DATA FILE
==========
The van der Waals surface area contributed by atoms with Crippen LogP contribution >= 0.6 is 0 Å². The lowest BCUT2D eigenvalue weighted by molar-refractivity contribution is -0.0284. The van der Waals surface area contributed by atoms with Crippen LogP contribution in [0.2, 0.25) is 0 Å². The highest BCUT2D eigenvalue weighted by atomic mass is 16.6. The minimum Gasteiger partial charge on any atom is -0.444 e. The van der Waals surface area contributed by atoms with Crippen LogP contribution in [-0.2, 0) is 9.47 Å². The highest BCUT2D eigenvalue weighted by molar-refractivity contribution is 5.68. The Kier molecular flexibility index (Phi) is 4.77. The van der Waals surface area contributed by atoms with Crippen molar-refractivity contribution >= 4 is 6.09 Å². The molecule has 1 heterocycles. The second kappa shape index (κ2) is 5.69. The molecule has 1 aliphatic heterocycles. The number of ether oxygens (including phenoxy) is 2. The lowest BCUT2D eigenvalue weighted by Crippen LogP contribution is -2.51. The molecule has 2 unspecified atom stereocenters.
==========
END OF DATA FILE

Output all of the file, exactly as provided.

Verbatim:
The van der Waals surface area contributed by atoms with Crippen LogP contribution >= 0.6 is 0 Å². The lowest BCUT2D eigenvalue weighted by molar-refractivity contribution is -0.0284. The van der Waals surface area contributed by atoms with Crippen LogP contribution in [0.2, 0.25) is 0 Å². The highest BCUT2D eigenvalue weighted by atomic mass is 16.6. The minimum Gasteiger partial charge on any atom is -0.444 e. The van der Waals surface area contributed by atoms with Crippen LogP contribution in [-0.2, 0) is 9.47 Å². The highest BCUT2D eigenvalue weighted by molar-refractivity contribution is 5.68. The Kier molecular flexibility index (Phi) is 4.77. The van der Waals surface area contributed by atoms with Crippen molar-refractivity contribution >= 4 is 6.09 Å². The molecule has 1 heterocycles. The second kappa shape index (κ2) is 5.69. The molecule has 1 aliphatic heterocycles. The number of ether oxygens (including phenoxy) is 2. The lowest BCUT2D eigenvalue weighted by Crippen LogP contribution is -2.51. The molecule has 2 unspecified atom stereocenters.